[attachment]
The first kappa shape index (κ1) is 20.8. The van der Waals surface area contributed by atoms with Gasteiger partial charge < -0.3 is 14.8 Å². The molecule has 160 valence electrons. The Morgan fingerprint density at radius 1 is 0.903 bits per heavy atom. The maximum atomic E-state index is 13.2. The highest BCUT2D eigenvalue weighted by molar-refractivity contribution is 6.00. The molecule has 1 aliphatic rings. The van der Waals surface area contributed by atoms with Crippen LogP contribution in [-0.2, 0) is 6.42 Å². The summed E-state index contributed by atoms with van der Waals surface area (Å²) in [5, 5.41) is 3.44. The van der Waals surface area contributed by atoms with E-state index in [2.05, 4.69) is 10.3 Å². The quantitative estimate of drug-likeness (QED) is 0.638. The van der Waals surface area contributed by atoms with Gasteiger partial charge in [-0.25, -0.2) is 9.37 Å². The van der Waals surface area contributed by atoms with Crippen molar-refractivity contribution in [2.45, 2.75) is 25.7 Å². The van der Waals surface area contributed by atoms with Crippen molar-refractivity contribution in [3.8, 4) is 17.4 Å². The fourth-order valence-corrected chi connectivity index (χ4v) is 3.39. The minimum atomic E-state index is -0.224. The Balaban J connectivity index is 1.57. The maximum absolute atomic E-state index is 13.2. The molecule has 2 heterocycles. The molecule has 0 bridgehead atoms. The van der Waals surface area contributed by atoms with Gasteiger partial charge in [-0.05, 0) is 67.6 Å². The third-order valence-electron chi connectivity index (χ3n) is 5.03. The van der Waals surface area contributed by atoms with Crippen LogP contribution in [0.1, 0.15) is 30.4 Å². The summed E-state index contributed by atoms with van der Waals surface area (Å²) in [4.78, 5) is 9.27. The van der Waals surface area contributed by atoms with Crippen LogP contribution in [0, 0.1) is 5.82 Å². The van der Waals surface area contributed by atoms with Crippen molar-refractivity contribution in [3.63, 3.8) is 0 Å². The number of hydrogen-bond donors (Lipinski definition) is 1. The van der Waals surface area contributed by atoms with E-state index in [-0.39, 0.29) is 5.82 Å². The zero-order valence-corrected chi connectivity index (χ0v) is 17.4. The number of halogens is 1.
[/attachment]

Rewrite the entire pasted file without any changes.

The first kappa shape index (κ1) is 20.8. The van der Waals surface area contributed by atoms with Gasteiger partial charge < -0.3 is 14.8 Å². The molecule has 160 valence electrons. The Morgan fingerprint density at radius 1 is 0.903 bits per heavy atom. The maximum atomic E-state index is 13.2. The highest BCUT2D eigenvalue weighted by molar-refractivity contribution is 6.00. The molecule has 1 aliphatic rings. The van der Waals surface area contributed by atoms with Crippen LogP contribution in [-0.2, 0) is 6.42 Å². The summed E-state index contributed by atoms with van der Waals surface area (Å²) in [5, 5.41) is 3.44. The van der Waals surface area contributed by atoms with E-state index in [2.05, 4.69) is 10.3 Å². The quantitative estimate of drug-likeness (QED) is 0.638. The van der Waals surface area contributed by atoms with Gasteiger partial charge in [-0.25, -0.2) is 9.37 Å². The van der Waals surface area contributed by atoms with Crippen molar-refractivity contribution in [2.45, 2.75) is 25.7 Å². The van der Waals surface area contributed by atoms with Crippen molar-refractivity contribution in [3.8, 4) is 17.4 Å². The fourth-order valence-corrected chi connectivity index (χ4v) is 3.39. The minimum atomic E-state index is -0.224. The Balaban J connectivity index is 1.57. The maximum absolute atomic E-state index is 13.2. The molecule has 2 heterocycles. The molecule has 0 bridgehead atoms. The van der Waals surface area contributed by atoms with Gasteiger partial charge in [-0.05, 0) is 67.6 Å². The third-order valence-electron chi connectivity index (χ3n) is 5.03. The van der Waals surface area contributed by atoms with Crippen LogP contribution in [0.1, 0.15) is 30.4 Å². The summed E-state index contributed by atoms with van der Waals surface area (Å²) in [4.78, 5) is 9.27. The van der Waals surface area contributed by atoms with Crippen LogP contribution in [0, 0.1) is 5.82 Å². The van der Waals surface area contributed by atoms with Crippen molar-refractivity contribution in [3.63, 3.8) is 0 Å². The number of hydrogen-bond donors (Lipinski definition) is 1. The van der Waals surface area contributed by atoms with E-state index in [-0.39, 0.29) is 5.82 Å². The zero-order valence-corrected chi connectivity index (χ0v) is 17.4. The number of halogens is 1.